By Sarah Brenner, JD
I have read your updates and shared information regarding the SECURE bill that is in the Senate currently. The information discusses the non-spouse beneficiaries of IRAs will need to take distributions over 10 years as a lifetime stretch will not be an option anymore.
Do you have any information on existing Inherited IRAs that are already in the stretch phase? My wife inherited an IRA in 2007 and we are stretching it over her lifetime. Does the bill grandfather existing and focus on future inherited IRAs? I realize we will not know the final answer until the bill is passed by both chambers and signed by the President, but wondered if you had any preliminary information.
Good news for current holders of inherited IRAs! The version of the SECURE Act, which recently passed the House but stalled in the Senate, would grandfather those accounts. The stretch could continue for them. The new rules would only be effective for deaths after December 31, 2019. Stay tuned to the Slott Report as we follow all developments with this proposed legislation.
Hello and good morning from Pennsylvania. I admire and value advice and real-life practices from Mr. Slott and the entire team. Thank you. I have an inquiry for a personal Inherited IRA, now sitting at Vanguard.
I think I understand IRS rules that limit what can be done with an Inherited IRA. I’m curious to understand from your expertise and if it is prudent to just continue with RMD’s each year versus pay the tax and convert it to a ROTH.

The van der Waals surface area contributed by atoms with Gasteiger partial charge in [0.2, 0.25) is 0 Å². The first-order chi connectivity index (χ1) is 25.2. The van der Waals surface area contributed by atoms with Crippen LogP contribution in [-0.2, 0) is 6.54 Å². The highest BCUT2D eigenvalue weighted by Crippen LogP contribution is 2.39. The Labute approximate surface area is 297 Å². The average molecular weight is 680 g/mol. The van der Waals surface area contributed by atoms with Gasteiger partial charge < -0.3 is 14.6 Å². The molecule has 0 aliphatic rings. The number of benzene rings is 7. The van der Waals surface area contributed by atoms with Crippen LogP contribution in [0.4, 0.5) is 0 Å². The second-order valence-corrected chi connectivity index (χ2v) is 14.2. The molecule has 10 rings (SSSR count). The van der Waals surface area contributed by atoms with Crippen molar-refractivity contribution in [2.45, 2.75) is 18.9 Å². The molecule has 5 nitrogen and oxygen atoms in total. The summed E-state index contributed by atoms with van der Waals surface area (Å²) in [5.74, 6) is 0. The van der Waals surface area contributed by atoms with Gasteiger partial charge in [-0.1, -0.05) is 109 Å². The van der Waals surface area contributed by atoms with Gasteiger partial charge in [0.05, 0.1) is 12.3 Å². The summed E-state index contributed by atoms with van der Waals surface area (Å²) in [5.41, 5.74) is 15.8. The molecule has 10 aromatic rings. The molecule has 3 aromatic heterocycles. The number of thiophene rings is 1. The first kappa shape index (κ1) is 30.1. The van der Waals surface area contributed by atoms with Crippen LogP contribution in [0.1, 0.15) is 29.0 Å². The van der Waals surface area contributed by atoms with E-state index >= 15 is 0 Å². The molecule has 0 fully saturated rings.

Can your team comment please? My wife is the holder. She is currently 64 years of age, while the amount today is plus or minus $87K for the Inherited Traditional IRA. I am 67-years of age. At this point, there has been 3 RMD’s taken, by my wife in the $3200 to $3500 range.
Fortunately, the stock market has allowed us to keep the Principal Amount (or higher) from the original amount inherited at $83K, notwithstanding the RMD withdrawals. That’s has been a good thing, I suppose for her and me too. Thanks.
You are definitely on the right track when it comes to thinking about the tax impact of future RMDs and you are right to consider the advantages of a Roth IRA when it comes to minimizing that impact. However, you are limited by what the tax law allows. Unfortunately, inherited IRAs may not be converted by nonspouse beneficiaries. Converting your wife’s inherited IRA is, therefore, not an option. This is a strange rule because employer plan funds (like a 401(k)] inherited by nonspouse beneficiaries can be converted to a Roth IRA. The tax code is not always logical!